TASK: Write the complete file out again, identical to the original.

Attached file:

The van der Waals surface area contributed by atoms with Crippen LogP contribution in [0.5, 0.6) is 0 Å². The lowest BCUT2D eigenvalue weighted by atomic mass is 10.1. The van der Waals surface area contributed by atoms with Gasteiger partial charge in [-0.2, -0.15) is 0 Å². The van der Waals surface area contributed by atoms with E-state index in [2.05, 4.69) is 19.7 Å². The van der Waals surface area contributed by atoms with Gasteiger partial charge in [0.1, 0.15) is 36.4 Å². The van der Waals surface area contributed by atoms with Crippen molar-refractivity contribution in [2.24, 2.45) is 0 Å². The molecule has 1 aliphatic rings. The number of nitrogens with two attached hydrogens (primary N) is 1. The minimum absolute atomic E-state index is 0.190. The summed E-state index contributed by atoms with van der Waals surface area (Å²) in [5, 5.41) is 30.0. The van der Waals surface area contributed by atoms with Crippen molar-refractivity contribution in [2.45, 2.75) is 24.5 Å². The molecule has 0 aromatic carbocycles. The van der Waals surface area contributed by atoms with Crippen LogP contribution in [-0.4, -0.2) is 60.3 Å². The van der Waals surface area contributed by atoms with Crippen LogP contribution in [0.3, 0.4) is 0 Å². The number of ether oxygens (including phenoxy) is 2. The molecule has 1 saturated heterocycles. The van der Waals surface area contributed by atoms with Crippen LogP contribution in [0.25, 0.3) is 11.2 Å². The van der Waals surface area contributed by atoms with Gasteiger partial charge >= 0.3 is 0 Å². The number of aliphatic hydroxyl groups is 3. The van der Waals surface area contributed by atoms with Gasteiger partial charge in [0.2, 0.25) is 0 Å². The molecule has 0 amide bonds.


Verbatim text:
The van der Waals surface area contributed by atoms with Crippen LogP contribution in [0.5, 0.6) is 0 Å². The lowest BCUT2D eigenvalue weighted by atomic mass is 10.1. The van der Waals surface area contributed by atoms with Gasteiger partial charge in [-0.2, -0.15) is 0 Å². The van der Waals surface area contributed by atoms with E-state index in [2.05, 4.69) is 19.7 Å². The van der Waals surface area contributed by atoms with Gasteiger partial charge in [0.1, 0.15) is 36.4 Å². The van der Waals surface area contributed by atoms with Crippen molar-refractivity contribution in [2.24, 2.45) is 0 Å². The molecule has 1 aliphatic rings. The number of nitrogens with two attached hydrogens (primary N) is 1. The minimum absolute atomic E-state index is 0.190. The summed E-state index contributed by atoms with van der Waals surface area (Å²) in [5, 5.41) is 30.0. The van der Waals surface area contributed by atoms with Crippen molar-refractivity contribution in [2.45, 2.75) is 24.5 Å². The molecule has 0 aromatic carbocycles. The van der Waals surface area contributed by atoms with Crippen LogP contribution in [-0.4, -0.2) is 60.3 Å². The van der Waals surface area contributed by atoms with Crippen LogP contribution in [0.3, 0.4) is 0 Å². The number of ether oxygens (including phenoxy) is 2. The molecule has 1 saturated heterocycles. The van der Waals surface area contributed by atoms with Crippen LogP contribution in [0.25, 0.3) is 11.2 Å². The van der Waals surface area contributed by atoms with Gasteiger partial charge >= 0.3 is 0 Å². The number of aliphatic hydroxyl groups is 3. The van der Waals surface area contributed by atoms with Gasteiger partial charge in [0.2, 0.25) is 0 Å². The molecule has 0 amide bonds.